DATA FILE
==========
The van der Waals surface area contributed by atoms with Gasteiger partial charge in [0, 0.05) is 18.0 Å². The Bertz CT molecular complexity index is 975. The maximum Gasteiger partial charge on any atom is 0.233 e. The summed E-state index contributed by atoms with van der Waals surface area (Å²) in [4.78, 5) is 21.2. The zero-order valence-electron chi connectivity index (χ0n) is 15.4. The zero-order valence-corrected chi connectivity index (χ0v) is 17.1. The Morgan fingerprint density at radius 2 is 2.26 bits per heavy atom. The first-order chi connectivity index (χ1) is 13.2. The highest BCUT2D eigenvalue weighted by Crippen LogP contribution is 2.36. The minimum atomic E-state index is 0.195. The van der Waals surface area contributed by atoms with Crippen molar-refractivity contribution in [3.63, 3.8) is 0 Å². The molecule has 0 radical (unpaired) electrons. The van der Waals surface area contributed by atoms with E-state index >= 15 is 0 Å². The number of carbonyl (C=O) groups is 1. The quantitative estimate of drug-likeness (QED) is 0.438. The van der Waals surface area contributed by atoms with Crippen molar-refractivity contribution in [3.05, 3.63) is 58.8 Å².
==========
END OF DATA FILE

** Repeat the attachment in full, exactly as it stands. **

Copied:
The van der Waals surface area contributed by atoms with Gasteiger partial charge in [0, 0.05) is 18.0 Å². The Bertz CT molecular complexity index is 975. The maximum Gasteiger partial charge on any atom is 0.233 e. The summed E-state index contributed by atoms with van der Waals surface area (Å²) in [4.78, 5) is 21.2. The zero-order valence-electron chi connectivity index (χ0n) is 15.4. The zero-order valence-corrected chi connectivity index (χ0v) is 17.1. The Morgan fingerprint density at radius 2 is 2.26 bits per heavy atom. The first-order chi connectivity index (χ1) is 13.2. The highest BCUT2D eigenvalue weighted by Crippen LogP contribution is 2.36. The minimum atomic E-state index is 0.195. The van der Waals surface area contributed by atoms with Crippen molar-refractivity contribution in [3.63, 3.8) is 0 Å². The molecule has 0 radical (unpaired) electrons. The van der Waals surface area contributed by atoms with E-state index >= 15 is 0 Å². The number of carbonyl (C=O) groups is 1. The quantitative estimate of drug-likeness (QED) is 0.438. The van der Waals surface area contributed by atoms with Crippen molar-refractivity contribution in [3.05, 3.63) is 58.8 Å².